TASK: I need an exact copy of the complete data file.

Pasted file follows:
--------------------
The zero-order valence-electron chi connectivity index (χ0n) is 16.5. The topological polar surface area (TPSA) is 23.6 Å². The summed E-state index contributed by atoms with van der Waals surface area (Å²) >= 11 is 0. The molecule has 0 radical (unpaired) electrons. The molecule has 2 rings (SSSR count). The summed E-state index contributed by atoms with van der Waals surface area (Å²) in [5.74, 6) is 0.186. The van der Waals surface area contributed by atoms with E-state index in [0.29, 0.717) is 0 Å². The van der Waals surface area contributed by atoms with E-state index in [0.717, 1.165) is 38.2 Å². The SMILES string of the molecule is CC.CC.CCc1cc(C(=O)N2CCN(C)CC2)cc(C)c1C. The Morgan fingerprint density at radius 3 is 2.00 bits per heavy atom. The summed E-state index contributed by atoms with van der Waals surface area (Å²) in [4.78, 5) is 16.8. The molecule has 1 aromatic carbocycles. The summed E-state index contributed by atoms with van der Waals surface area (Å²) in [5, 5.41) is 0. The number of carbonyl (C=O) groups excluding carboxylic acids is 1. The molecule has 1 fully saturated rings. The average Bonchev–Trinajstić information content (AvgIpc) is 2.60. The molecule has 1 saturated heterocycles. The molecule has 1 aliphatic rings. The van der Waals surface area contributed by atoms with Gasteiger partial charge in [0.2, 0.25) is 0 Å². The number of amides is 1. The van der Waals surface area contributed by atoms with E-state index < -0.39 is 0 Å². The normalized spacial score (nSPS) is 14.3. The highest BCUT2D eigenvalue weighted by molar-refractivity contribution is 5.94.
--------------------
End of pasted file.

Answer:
The zero-order valence-electron chi connectivity index (χ0n) is 16.5. The topological polar surface area (TPSA) is 23.6 Å². The summed E-state index contributed by atoms with van der Waals surface area (Å²) >= 11 is 0. The molecule has 0 radical (unpaired) electrons. The molecule has 2 rings (SSSR count). The summed E-state index contributed by atoms with van der Waals surface area (Å²) in [5.74, 6) is 0.186. The van der Waals surface area contributed by atoms with E-state index in [0.29, 0.717) is 0 Å². The van der Waals surface area contributed by atoms with E-state index in [0.717, 1.165) is 38.2 Å². The SMILES string of the molecule is CC.CC.CCc1cc(C(=O)N2CCN(C)CC2)cc(C)c1C. The Morgan fingerprint density at radius 3 is 2.00 bits per heavy atom. The summed E-state index contributed by atoms with van der Waals surface area (Å²) in [4.78, 5) is 16.8. The molecule has 1 aromatic carbocycles. The summed E-state index contributed by atoms with van der Waals surface area (Å²) in [5, 5.41) is 0. The number of carbonyl (C=O) groups excluding carboxylic acids is 1. The molecule has 1 fully saturated rings. The average Bonchev–Trinajstić information content (AvgIpc) is 2.60. The molecule has 1 saturated heterocycles. The molecule has 1 aliphatic rings. The van der Waals surface area contributed by atoms with Gasteiger partial charge in [0.2, 0.25) is 0 Å². The number of amides is 1. The van der Waals surface area contributed by atoms with E-state index < -0.39 is 0 Å². The normalized spacial score (nSPS) is 14.3. The highest BCUT2D eigenvalue weighted by molar-refractivity contribution is 5.94.